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Instance Variables: "private" vs "protected"
- To: <son-of-blob!eric@xxxxxxxxxxx>, <dean@xxxxxxxxxxx>
- Subject: Instance Variables: "private" vs "protected"
- From: Mark S. Miller <vlad!mark>
- Date: Thu, 5 Jul 90 12:36:05 PDT
- Cc: <xtech@xxxxxxxxxxx>
- In-reply-to: <xanadu!son-of-blob!eric's>,20 PDT <9007041918.AA13445@xxxxxxxxxxxxxxxxxxxxxxx>
Date: Wed, 4 Jul 90 12:18:20 PDT
(Wearing my "make other people's smalltalk code work in C++ hat"):
I'm all in favor of having member variables be private everywhere
IFF people programming in smalltalk can guarantee that they'll program
It sounds like we're all willing to guarantee this (soon but not
immediately), given that we arrange to have the C++ compiler tell us
when we've made this error.
The translator generates PROTECTED/COPY/SELF_COPY, the later
two being protected currently, because that reflects the semantics of
smalltalk. In fact what forced COPY and SELF_COPY to be changed to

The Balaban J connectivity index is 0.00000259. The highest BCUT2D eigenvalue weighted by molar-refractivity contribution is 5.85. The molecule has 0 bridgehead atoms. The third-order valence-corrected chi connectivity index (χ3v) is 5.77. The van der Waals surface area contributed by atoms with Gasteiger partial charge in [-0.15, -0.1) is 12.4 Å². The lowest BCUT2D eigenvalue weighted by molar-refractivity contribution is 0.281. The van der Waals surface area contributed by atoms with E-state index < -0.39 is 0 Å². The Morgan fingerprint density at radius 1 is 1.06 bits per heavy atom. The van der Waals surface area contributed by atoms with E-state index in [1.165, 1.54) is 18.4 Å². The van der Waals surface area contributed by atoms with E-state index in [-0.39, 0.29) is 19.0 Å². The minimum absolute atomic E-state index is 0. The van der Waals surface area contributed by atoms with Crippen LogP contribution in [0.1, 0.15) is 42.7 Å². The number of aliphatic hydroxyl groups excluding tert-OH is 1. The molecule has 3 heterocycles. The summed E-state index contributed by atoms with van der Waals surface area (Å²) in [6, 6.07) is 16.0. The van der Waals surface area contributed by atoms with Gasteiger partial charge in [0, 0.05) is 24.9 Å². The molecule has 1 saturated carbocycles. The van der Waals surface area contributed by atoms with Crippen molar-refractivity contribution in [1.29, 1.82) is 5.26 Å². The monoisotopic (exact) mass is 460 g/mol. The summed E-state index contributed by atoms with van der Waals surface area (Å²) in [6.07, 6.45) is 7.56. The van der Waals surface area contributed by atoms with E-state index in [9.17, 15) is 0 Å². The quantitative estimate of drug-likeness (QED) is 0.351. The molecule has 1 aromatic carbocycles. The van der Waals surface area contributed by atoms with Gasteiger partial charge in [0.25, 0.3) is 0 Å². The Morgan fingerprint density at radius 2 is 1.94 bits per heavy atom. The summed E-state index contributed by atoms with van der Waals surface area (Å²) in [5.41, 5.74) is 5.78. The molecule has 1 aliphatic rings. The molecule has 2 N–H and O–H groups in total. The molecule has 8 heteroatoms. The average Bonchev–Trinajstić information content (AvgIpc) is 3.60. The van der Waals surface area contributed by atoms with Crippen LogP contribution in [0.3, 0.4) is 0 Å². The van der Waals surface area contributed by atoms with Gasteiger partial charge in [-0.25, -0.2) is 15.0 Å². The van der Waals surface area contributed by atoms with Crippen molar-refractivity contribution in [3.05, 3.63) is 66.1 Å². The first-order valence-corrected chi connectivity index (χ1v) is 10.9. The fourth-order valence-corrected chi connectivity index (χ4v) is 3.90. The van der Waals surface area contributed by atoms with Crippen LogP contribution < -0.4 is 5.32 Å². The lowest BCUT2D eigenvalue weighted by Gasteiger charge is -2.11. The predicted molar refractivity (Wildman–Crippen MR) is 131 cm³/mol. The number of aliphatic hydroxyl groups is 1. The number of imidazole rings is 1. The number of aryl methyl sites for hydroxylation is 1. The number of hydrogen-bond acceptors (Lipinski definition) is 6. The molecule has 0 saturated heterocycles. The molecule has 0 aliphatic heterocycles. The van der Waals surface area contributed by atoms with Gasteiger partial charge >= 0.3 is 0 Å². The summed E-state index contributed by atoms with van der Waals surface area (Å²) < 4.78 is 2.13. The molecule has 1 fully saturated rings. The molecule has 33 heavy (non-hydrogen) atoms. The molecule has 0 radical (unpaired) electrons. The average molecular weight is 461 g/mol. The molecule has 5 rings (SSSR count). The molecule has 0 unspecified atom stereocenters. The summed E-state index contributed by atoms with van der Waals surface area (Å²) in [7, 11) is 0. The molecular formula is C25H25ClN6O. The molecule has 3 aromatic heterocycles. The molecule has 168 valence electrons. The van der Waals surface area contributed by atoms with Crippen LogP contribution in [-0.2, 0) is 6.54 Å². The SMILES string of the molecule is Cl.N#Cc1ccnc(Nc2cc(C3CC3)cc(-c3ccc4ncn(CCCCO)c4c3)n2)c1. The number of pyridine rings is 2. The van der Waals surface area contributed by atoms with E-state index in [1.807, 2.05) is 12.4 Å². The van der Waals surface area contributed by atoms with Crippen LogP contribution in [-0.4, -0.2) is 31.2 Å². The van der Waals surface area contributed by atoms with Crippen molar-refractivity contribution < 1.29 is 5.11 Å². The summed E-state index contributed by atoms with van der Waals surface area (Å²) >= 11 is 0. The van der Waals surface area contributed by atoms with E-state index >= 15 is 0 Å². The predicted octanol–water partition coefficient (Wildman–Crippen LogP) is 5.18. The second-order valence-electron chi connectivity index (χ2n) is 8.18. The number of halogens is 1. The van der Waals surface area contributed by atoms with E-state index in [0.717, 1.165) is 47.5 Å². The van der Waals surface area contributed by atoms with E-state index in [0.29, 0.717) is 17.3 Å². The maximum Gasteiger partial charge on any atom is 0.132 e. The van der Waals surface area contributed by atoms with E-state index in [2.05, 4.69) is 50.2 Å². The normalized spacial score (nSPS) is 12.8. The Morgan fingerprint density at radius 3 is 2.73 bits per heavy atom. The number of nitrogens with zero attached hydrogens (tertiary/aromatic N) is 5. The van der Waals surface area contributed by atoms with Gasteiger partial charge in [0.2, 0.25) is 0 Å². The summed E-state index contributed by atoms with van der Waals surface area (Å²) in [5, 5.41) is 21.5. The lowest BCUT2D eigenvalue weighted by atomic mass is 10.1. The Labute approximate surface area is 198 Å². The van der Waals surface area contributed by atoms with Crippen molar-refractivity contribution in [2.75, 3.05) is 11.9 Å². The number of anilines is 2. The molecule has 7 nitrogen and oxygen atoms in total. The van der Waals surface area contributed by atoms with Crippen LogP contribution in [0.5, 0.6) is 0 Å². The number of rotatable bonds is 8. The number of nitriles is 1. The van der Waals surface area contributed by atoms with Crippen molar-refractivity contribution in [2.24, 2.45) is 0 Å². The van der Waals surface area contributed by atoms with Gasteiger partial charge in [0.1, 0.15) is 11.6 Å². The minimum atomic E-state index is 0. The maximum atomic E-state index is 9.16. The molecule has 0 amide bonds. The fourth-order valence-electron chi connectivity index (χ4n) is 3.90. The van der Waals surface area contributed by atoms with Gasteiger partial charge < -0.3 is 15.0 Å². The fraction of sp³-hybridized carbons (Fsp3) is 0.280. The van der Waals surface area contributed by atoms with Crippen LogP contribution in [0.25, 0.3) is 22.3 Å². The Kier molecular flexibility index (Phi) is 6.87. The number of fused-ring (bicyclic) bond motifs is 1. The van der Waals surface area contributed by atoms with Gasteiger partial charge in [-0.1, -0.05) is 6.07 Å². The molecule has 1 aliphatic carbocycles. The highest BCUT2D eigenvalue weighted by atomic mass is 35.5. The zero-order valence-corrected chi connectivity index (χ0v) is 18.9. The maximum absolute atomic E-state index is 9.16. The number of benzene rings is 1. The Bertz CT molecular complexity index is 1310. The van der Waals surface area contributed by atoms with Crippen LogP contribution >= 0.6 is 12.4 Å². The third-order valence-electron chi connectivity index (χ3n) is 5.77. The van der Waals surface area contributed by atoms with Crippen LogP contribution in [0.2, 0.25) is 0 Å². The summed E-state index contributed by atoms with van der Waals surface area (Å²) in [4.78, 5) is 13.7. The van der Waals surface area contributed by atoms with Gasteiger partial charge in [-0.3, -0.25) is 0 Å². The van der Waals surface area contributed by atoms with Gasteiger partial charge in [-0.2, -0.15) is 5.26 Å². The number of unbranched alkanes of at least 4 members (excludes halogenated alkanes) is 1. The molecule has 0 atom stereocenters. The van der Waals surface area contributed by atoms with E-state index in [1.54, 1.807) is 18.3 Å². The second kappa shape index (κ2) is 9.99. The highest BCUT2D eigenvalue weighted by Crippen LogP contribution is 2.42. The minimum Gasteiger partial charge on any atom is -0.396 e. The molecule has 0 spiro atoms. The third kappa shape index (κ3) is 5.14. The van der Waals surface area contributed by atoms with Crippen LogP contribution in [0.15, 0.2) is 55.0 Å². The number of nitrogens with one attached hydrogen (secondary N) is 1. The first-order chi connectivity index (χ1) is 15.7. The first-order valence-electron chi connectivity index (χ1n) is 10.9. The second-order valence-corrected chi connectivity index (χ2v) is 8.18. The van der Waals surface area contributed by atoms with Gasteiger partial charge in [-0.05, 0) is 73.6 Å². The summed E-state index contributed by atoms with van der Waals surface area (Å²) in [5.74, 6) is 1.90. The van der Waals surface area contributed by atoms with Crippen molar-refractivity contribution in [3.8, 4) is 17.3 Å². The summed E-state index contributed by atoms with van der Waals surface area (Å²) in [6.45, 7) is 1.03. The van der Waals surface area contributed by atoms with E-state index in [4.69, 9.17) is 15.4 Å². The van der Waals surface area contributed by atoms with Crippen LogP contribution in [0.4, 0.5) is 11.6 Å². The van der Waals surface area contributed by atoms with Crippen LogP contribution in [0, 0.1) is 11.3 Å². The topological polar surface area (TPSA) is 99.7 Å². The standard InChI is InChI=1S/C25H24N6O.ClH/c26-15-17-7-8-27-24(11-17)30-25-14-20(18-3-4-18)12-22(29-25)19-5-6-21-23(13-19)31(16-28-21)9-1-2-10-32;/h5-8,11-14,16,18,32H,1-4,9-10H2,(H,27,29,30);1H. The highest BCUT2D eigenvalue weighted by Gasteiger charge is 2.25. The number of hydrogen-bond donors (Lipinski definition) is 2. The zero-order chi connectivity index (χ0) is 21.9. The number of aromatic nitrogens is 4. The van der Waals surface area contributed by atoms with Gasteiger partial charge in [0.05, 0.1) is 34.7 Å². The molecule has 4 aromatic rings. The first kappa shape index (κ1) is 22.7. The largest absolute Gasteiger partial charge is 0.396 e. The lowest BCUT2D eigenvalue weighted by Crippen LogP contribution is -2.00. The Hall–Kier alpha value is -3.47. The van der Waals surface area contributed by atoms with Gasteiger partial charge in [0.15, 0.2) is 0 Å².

protected was that the first code translated with (SELF_)COPY did not
compile because routines routinely used inherited member variables.
My bottom line: "Minimize semantic differences between our languages"
In this sense, I'm suggesting that it's proper for us to define the
X++ language as being more restrictive that either Smalltalk or C++
(but clearly compatable with both). However, as with type-checking,
other visibility contraints, and missing code, this new X++ language
contraint doesn't get enforced until you try to compile your
translated code. Thus while doing fast prototyping (when the code is
evolving quickly) we aren't stopped by such problems. But once it
settles we use the C++ compiler to debug away these problems. In all
these regards, this new visibility constraint would be treated exactly
the way we already handle private classes.
Date: Thu, 5 Jul 90 10:58:27 PDT
From: xanadu!tribble (Eric Dean Tribble)
I think I agree in general, but could you point at some examples? As
I recall I use some protected members in the ent stuff that I'd really
rather not change any time soon.
I actually expect that many of the bad examples are in my own code.
The point is that the best way to find these cases is to change the
translator and the tofu macros (see above) so that all data is once
again private. Then the C++ compiler will tell us where the examples